Information held by law firms is increasingly becoming a target for hackers. This is hardly surprising, given the sensitive information often entrusted to law firms by their clients. Hackers’ motives include corporate espionage, IP theft, access to market-sensitive data, blackmail and extortion. Law firms should already be alive to the risks but the issue needs to be further up the agenda, as the threats get ever more sophisticated and the stakes get higher.
Law firms of all sizes are increasingly being targeted by cyber-attacks. This may take various forms, including 'spear phishing' (a targeted and personalised e-mail scam containing a malicious payload) and exploitation of software flaws. Gone are the days when the most sophisticated abuse of a law firm’s IT systems was a scam e-mail from a fake Nigerian general.
Third party service providers to corporate clients are often viewed as softer targets than the corporate targets themselves – the major attack on US retailer Target in 2013 was achieved through a spear phishing e-mail to the retailer’s air conditioning contractor which in turn had access to part of Target’s systems – and law firms are another example of this indirect attack vector.
For example, if a hacker knows that a boutique law firm is regularly sub-contracted by a Magic Circle firm to conduct the IP due diligence on major M&A deals, then gaining access to that law firm’s systems (and in turn to a data room treasure trove of information on a PLC) may prove easier, and more fruitful, than attacking the PLC directly.
The ongoing consumerisation of business technology may exacerbate the security threat. As law firms embrace concepts such as “bring your own device” (BYOD), or at least allow lawyers to download personal apps onto work smartphones, the risk of malware residing on a device that accesses client data increases. Clients will increasingly demand more collaborative approaches from their lawyers, including the ability to remotely access, and contribute to, draft documents and view WIP and billing data, providing legitimate routes through the law firm’s perimeter fence for third parties whose access credentials could be compromised.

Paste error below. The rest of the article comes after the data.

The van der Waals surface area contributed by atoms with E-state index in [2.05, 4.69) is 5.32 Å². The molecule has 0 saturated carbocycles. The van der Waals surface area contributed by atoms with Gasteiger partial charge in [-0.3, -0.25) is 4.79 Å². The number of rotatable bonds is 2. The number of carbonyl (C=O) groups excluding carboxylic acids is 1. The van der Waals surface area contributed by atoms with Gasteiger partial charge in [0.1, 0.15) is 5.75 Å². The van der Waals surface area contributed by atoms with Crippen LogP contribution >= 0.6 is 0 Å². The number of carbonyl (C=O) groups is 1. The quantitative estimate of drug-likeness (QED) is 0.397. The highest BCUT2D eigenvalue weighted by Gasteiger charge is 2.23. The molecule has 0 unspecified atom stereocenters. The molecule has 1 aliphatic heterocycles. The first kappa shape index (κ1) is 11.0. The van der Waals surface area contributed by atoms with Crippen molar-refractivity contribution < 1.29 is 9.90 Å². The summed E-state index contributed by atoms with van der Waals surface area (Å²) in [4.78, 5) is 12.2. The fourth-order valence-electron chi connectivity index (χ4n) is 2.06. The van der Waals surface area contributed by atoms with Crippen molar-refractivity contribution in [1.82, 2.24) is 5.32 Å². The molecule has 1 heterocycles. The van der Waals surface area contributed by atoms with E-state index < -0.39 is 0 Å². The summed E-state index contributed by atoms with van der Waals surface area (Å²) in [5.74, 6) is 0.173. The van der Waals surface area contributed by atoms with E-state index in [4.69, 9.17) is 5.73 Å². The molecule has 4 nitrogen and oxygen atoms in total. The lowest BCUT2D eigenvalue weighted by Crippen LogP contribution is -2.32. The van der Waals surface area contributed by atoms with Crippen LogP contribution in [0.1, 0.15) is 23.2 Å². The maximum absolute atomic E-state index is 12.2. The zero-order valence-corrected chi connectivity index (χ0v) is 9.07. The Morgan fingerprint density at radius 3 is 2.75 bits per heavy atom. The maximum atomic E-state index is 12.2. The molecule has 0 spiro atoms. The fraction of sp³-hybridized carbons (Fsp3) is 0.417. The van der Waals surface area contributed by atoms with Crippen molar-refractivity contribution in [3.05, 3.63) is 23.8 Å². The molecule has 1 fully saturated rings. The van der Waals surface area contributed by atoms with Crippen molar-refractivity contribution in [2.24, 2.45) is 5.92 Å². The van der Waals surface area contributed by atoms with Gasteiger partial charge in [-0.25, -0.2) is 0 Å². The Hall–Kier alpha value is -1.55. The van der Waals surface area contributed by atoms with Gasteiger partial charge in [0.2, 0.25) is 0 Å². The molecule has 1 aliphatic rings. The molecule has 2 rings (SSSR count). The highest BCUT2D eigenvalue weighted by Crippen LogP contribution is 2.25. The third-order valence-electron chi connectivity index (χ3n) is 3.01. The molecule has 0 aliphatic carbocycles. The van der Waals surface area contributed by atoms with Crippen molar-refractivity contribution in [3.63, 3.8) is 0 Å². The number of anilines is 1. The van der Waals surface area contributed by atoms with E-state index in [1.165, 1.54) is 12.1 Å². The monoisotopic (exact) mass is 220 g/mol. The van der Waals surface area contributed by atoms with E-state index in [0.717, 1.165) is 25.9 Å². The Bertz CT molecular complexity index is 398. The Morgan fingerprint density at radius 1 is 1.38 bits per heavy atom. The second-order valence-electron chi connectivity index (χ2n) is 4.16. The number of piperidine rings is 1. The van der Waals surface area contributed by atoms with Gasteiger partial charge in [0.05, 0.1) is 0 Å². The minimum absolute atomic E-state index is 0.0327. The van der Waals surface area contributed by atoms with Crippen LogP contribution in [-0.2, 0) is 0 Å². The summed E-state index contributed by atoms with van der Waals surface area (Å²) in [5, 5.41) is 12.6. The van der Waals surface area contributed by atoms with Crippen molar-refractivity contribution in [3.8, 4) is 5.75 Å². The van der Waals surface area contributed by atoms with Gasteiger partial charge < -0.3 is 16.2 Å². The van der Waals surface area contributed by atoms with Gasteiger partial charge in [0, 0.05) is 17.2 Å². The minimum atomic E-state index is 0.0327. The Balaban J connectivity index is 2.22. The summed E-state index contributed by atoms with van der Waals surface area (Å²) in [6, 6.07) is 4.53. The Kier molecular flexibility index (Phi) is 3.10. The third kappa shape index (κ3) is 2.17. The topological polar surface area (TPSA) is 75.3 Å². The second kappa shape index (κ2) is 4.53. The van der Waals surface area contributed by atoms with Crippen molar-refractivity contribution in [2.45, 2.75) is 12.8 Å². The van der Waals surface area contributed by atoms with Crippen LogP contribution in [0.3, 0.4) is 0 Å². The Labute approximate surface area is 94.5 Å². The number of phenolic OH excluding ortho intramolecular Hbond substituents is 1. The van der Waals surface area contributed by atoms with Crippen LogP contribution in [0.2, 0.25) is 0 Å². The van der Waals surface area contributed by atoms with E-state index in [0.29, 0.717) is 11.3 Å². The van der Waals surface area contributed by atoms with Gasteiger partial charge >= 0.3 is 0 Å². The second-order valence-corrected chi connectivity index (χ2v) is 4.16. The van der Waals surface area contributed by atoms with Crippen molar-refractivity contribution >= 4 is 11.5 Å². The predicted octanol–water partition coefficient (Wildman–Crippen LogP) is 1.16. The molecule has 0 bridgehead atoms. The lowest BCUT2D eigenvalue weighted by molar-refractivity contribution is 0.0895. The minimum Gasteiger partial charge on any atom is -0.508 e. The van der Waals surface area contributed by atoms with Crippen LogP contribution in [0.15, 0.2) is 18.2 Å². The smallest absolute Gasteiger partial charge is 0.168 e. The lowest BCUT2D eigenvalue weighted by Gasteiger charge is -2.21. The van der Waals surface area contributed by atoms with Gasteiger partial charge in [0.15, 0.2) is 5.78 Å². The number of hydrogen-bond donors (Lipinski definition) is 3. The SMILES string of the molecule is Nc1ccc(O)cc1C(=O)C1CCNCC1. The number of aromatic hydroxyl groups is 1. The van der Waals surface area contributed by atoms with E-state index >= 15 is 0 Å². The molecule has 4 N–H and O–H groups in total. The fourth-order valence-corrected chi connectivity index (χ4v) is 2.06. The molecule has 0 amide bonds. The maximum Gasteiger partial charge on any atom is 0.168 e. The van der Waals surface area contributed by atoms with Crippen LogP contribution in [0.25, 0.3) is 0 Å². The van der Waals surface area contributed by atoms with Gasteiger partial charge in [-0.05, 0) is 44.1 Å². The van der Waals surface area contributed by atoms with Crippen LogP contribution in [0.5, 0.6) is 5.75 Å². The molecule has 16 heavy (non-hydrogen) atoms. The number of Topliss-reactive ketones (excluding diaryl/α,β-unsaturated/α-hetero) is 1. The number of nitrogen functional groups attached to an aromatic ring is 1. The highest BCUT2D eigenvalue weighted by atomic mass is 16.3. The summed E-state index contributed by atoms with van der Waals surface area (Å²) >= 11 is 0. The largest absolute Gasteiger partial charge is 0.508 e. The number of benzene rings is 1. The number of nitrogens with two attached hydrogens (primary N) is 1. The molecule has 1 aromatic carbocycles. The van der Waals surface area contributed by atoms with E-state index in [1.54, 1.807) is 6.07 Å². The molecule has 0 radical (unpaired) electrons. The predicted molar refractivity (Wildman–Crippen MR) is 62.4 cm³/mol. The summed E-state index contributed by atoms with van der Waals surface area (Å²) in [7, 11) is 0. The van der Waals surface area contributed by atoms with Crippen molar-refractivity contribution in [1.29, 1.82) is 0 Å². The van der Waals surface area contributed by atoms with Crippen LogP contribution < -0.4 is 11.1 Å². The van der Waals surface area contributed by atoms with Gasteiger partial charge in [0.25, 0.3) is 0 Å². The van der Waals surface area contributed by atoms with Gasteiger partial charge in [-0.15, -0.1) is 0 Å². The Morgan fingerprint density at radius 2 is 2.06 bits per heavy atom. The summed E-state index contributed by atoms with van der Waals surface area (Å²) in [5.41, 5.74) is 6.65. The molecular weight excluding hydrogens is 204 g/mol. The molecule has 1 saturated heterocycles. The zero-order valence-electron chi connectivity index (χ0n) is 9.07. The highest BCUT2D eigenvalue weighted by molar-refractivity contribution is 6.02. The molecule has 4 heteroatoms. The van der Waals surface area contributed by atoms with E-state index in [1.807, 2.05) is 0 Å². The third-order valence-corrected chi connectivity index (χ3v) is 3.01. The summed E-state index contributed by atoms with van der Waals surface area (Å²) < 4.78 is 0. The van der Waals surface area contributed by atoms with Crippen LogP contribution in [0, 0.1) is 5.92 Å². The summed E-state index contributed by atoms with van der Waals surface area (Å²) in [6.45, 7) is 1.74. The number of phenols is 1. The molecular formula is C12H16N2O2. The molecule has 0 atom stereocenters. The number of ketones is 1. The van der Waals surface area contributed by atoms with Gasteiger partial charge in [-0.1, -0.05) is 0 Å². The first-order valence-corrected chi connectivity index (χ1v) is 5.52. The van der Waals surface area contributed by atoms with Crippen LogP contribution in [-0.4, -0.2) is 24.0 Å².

The consequences for law firms of failing adequately to address the threat are significant and becoming more so. Firms face reputational damage, potential claims from corporate clients whose data is stolen and regulatory action by the SRA. Also, under the Data Protection Act, failure to apply appropriate security measures to protect personal data can result in a fine of up to £500,000 and damages claims from affected individuals.
However, the Data Protection Act is soon to be replaced by a new EU Regulation. This will impose an obligation to notify the Information Commissioner and affected individuals of data breaches and increase the potential fines to between 2% and 5% of turnover (the cap has yet to be finalised at the time of writing). It will also extend liability to entities that merely process personal data on behalf of clients.
All law firms should ensure an ongoing commitment to cyber security. This might include assessment of systems against the Government’s Cyber Essentials scheme, the Standard for Information Assurance for SMEs (IASME) and/or ISO 27001.
This article was published in Surrey Lawyer in January 2016.